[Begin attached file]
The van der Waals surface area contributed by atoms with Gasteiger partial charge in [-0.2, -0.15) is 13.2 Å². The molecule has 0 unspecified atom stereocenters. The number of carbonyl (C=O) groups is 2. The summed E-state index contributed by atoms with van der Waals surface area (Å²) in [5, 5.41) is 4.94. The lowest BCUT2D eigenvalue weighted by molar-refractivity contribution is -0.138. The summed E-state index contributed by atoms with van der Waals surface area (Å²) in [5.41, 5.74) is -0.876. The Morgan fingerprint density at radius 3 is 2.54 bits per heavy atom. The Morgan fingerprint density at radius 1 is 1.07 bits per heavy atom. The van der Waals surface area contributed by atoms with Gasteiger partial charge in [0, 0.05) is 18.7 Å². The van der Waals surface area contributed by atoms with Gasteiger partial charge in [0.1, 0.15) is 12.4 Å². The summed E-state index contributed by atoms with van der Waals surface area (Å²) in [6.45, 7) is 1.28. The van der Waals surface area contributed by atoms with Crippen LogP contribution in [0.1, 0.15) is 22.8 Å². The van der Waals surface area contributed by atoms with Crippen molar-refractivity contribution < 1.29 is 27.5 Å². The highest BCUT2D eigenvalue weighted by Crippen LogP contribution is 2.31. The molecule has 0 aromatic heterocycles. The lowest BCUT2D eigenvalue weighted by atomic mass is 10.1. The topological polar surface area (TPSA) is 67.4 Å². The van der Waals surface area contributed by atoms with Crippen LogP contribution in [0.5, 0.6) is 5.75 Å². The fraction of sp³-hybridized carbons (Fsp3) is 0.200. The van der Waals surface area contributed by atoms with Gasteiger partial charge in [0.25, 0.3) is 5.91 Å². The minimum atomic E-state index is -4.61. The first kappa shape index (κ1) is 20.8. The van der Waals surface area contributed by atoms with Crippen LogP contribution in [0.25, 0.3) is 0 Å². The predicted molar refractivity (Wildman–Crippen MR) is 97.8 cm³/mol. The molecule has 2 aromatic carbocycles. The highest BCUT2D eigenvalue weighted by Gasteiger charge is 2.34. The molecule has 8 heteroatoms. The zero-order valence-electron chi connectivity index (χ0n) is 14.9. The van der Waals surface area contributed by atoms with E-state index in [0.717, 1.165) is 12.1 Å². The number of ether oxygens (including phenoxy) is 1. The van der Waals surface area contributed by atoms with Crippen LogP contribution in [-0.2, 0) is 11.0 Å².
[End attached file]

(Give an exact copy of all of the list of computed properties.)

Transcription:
The van der Waals surface area contributed by atoms with Gasteiger partial charge in [-0.2, -0.15) is 13.2 Å². The molecule has 0 unspecified atom stereocenters. The number of carbonyl (C=O) groups is 2. The summed E-state index contributed by atoms with van der Waals surface area (Å²) in [5, 5.41) is 4.94. The lowest BCUT2D eigenvalue weighted by molar-refractivity contribution is -0.138. The summed E-state index contributed by atoms with van der Waals surface area (Å²) in [5.41, 5.74) is -0.876. The Morgan fingerprint density at radius 3 is 2.54 bits per heavy atom. The Morgan fingerprint density at radius 1 is 1.07 bits per heavy atom. The van der Waals surface area contributed by atoms with Gasteiger partial charge in [0, 0.05) is 18.7 Å². The van der Waals surface area contributed by atoms with Gasteiger partial charge in [0.1, 0.15) is 12.4 Å². The summed E-state index contributed by atoms with van der Waals surface area (Å²) in [6.45, 7) is 1.28. The van der Waals surface area contributed by atoms with Crippen LogP contribution in [0.1, 0.15) is 22.8 Å². The van der Waals surface area contributed by atoms with Crippen molar-refractivity contribution < 1.29 is 27.5 Å². The highest BCUT2D eigenvalue weighted by Crippen LogP contribution is 2.31. The molecule has 0 aromatic heterocycles. The lowest BCUT2D eigenvalue weighted by atomic mass is 10.1. The topological polar surface area (TPSA) is 67.4 Å². The van der Waals surface area contributed by atoms with Crippen LogP contribution in [0.5, 0.6) is 5.75 Å². The fraction of sp³-hybridized carbons (Fsp3) is 0.200. The van der Waals surface area contributed by atoms with Gasteiger partial charge in [0.25, 0.3) is 5.91 Å². The minimum atomic E-state index is -4.61. The first kappa shape index (κ1) is 20.8. The van der Waals surface area contributed by atoms with Crippen LogP contribution in [0.25, 0.3) is 0 Å². The predicted molar refractivity (Wildman–Crippen MR) is 97.8 cm³/mol. The molecule has 2 aromatic carbocycles. The highest BCUT2D eigenvalue weighted by Gasteiger charge is 2.34. The molecule has 8 heteroatoms. The zero-order valence-electron chi connectivity index (χ0n) is 14.9. The van der Waals surface area contributed by atoms with E-state index in [0.717, 1.165) is 12.1 Å². The number of ether oxygens (including phenoxy) is 1. The van der Waals surface area contributed by atoms with Crippen LogP contribution in [-0.2, 0) is 11.0 Å².